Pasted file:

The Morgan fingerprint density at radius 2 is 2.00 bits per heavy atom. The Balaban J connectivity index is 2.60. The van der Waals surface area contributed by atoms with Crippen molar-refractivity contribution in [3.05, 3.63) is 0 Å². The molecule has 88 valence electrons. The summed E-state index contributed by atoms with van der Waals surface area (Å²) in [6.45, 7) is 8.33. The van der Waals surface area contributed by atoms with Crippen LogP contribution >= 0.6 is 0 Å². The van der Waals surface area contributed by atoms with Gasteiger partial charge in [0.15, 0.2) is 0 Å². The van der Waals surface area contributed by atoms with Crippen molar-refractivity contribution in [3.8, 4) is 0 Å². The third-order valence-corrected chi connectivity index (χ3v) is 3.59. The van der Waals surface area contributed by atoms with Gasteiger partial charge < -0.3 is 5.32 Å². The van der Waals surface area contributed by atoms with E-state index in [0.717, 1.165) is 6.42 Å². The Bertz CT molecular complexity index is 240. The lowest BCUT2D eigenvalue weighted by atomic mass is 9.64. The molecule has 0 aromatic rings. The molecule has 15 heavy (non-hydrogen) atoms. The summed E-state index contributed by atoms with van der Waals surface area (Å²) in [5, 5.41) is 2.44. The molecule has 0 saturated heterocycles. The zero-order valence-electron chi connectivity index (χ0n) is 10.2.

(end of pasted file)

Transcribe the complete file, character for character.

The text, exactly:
The Morgan fingerprint density at radius 2 is 2.00 bits per heavy atom. The Balaban J connectivity index is 2.60. The van der Waals surface area contributed by atoms with Crippen molar-refractivity contribution in [3.05, 3.63) is 0 Å². The molecule has 88 valence electrons. The summed E-state index contributed by atoms with van der Waals surface area (Å²) in [6.45, 7) is 8.33. The van der Waals surface area contributed by atoms with Crippen LogP contribution >= 0.6 is 0 Å². The van der Waals surface area contributed by atoms with Gasteiger partial charge in [0.15, 0.2) is 0 Å². The van der Waals surface area contributed by atoms with Crippen molar-refractivity contribution in [3.8, 4) is 0 Å². The third-order valence-corrected chi connectivity index (χ3v) is 3.59. The van der Waals surface area contributed by atoms with Gasteiger partial charge < -0.3 is 5.32 Å². The van der Waals surface area contributed by atoms with E-state index in [0.717, 1.165) is 6.42 Å². The Bertz CT molecular complexity index is 240. The lowest BCUT2D eigenvalue weighted by atomic mass is 9.64. The molecule has 0 aromatic rings. The molecule has 15 heavy (non-hydrogen) atoms. The summed E-state index contributed by atoms with van der Waals surface area (Å²) in [5, 5.41) is 2.44. The molecule has 0 saturated heterocycles. The zero-order valence-electron chi connectivity index (χ0n) is 10.2.